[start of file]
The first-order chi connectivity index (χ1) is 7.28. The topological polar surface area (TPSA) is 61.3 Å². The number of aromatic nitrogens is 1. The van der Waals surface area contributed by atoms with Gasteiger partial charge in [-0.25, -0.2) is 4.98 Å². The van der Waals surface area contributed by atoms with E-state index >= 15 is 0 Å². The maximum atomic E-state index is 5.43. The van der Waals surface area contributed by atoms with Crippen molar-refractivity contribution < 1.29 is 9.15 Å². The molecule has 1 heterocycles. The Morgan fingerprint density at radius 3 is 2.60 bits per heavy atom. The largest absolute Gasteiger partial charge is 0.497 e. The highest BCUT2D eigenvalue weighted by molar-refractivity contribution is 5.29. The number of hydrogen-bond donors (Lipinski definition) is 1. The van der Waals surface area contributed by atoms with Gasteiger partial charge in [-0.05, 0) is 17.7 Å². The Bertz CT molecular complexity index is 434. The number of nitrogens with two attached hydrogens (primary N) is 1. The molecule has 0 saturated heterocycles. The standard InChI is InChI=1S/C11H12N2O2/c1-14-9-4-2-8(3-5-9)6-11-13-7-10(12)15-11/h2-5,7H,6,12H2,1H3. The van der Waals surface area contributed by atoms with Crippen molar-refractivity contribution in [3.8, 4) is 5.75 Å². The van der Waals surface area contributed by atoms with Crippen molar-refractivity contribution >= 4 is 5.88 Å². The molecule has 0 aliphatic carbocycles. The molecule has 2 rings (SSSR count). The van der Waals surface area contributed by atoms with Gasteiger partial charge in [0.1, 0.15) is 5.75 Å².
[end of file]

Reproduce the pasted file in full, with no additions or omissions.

The first-order chi connectivity index (χ1) is 7.28. The topological polar surface area (TPSA) is 61.3 Å². The number of aromatic nitrogens is 1. The van der Waals surface area contributed by atoms with Gasteiger partial charge in [-0.25, -0.2) is 4.98 Å². The van der Waals surface area contributed by atoms with E-state index >= 15 is 0 Å². The maximum atomic E-state index is 5.43. The van der Waals surface area contributed by atoms with Crippen molar-refractivity contribution < 1.29 is 9.15 Å². The molecule has 1 heterocycles. The Morgan fingerprint density at radius 3 is 2.60 bits per heavy atom. The largest absolute Gasteiger partial charge is 0.497 e. The highest BCUT2D eigenvalue weighted by molar-refractivity contribution is 5.29. The number of hydrogen-bond donors (Lipinski definition) is 1. The van der Waals surface area contributed by atoms with Gasteiger partial charge in [-0.05, 0) is 17.7 Å². The Bertz CT molecular complexity index is 434. The number of nitrogens with two attached hydrogens (primary N) is 1. The molecule has 0 saturated heterocycles. The standard InChI is InChI=1S/C11H12N2O2/c1-14-9-4-2-8(3-5-9)6-11-13-7-10(12)15-11/h2-5,7H,6,12H2,1H3. The van der Waals surface area contributed by atoms with Crippen molar-refractivity contribution in [3.8, 4) is 5.75 Å². The van der Waals surface area contributed by atoms with Crippen molar-refractivity contribution >= 4 is 5.88 Å². The molecule has 0 aliphatic carbocycles. The molecule has 2 rings (SSSR count). The van der Waals surface area contributed by atoms with Gasteiger partial charge in [0.1, 0.15) is 5.75 Å².